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Delegation from the Indian Ministry of Defence at the DPIR
On 30 November, the Department of Politics and International Relations welcomed a high-ranking delegation of 25 Deputy Directors of the Ministry of Defence of the Republic of India. Under the title ‘Regional Stability, Governance, and Leadership in South Asia and Beyond’, members of the DPIR and participants of the GURUKUL Fellowship Programme introduced the delegation to the various aspects of India-related research, teaching and outreach undertaken at the Department.
Rakesh Arya and P.A. Praveen, who are among this year’s GURUKUL Fellows hosted by the Department, presented the programme and described in how far it has led to a change in their perspective as leaders in the Indian Police Service and the Department of Aerospace and Defence of the Government of Telangana, respectively. Richard Briant, who together with Stephen Whitefield coordinates the programme, emphasised the importance of a thematically broad and diverse perspective for global leaders, which the University of Oxford seeks to encourage.
Sam Daws, Director of the Project on UN Governance and Reform at Oxford’s Centre for International Studies, complemented this perspective by addressing ‘Global Governance and the United Nations’. He described the implications for South Asia of the current system of UN regional groupings for elections and political caucusing, and went on to review the array of governance challenges facing international organisations in a changing world, from the ‘pick and mix’ multilateralism of the G20, ASEAN, and the SCO; evolving threats such as cyber-attacks and transnational organised crime; and the need for the UN to partner more with regional organisations, the private sector and NGOs as it seeks to harness innovation in science and technology to meet the Sustainable Development Goals.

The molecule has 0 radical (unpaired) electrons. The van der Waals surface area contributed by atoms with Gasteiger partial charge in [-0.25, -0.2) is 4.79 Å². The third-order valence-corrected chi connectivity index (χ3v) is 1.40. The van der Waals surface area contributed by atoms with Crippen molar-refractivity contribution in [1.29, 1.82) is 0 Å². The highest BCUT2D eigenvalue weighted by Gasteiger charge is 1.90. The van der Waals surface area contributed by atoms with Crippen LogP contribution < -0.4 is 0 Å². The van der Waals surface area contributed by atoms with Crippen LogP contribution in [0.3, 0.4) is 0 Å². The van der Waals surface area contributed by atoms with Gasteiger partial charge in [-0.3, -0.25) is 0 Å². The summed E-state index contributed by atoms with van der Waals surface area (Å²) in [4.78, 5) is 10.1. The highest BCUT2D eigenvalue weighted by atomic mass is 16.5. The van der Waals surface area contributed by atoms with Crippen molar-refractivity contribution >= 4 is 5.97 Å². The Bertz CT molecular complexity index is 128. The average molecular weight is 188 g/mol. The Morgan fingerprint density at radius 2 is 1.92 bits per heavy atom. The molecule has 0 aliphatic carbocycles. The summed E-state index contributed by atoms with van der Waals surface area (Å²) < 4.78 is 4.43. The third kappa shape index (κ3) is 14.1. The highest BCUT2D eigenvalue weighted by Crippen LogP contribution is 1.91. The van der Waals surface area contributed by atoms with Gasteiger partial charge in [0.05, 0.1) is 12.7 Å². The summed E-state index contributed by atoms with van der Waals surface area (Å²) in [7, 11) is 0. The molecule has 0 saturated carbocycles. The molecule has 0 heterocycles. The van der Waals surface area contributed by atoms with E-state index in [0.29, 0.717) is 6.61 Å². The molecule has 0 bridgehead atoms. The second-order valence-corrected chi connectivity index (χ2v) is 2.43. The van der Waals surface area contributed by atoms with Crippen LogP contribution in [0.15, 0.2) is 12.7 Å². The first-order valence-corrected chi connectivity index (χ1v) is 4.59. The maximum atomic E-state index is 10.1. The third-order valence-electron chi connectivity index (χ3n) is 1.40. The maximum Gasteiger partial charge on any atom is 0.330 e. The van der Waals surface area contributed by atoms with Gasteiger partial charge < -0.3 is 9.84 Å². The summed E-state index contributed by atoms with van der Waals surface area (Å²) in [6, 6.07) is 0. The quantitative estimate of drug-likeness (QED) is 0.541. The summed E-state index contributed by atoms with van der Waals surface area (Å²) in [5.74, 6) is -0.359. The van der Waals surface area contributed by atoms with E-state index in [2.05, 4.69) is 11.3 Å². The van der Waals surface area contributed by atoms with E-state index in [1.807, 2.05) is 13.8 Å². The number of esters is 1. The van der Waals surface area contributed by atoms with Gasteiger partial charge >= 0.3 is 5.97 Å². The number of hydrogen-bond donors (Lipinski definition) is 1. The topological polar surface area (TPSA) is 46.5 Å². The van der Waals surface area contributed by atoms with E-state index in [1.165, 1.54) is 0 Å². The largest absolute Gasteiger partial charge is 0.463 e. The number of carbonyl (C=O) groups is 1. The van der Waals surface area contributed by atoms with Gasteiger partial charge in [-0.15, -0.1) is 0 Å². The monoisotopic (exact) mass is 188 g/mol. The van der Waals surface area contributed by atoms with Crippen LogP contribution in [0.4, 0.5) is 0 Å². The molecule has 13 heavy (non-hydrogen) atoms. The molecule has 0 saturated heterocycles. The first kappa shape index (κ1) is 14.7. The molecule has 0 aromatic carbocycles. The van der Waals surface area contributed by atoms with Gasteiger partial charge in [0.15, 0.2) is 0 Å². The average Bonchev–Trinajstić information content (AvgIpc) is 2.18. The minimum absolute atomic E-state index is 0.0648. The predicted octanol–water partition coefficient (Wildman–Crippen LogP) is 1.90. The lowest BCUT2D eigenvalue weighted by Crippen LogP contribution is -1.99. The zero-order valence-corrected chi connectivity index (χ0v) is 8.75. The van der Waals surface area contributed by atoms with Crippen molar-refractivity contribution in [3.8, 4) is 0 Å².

Studies of international bodies, such as the United Nations show that governance, while remaining an essentially contested concept, gains increasing importance in South Asia as well as in other parts of the world. Citizens and policy-makers are turning to international actors in times of crisis, and yet, no global solutions can be provided for regional scenarios of conflict and instability.
Thus, Lion Koenig, who organised the event, elaborated on the significance of cultural factors for regional cooperation in South Asia. His lecture, entitled ‘Governance for Peace’ emphasised the interpenetrating nature of both concepts and, drawing on the United Nations Development Programme (UNDP), highlighted an inclusive governance model that is based on responsive institutions, inclusive politics, a resilient society and partnerships between state- and non-state actors, international agencies, civil society, and informal service providers.
He concluded the careful consideration of cultural memory is one of the keys to regional stability in South Asia. Here, the media, educational institutions, and non-governmental organisations can play a central role in fostering exchange between hostile neighbours and bridging persisting perceptional gaps.
With its focus on the role of the United Nations, and on cultural aspects of governance, peace and stability, as well as its consideration of the insights from practitioners who test and often challenge the conclusions which academics arrive at, the event has been greatly appreciated by the delegation, contributing to a change in their own perspective as decision-makers. Participants benefitted from new and multifaceted ways of thinking about ways in which to enhance peace and stability, also taking into account soft factors, such as communication and cultural identity.
The Department of Politics and International Relations is looking forward to continuing the dialogue with the Indian Ministry of Defence in the future.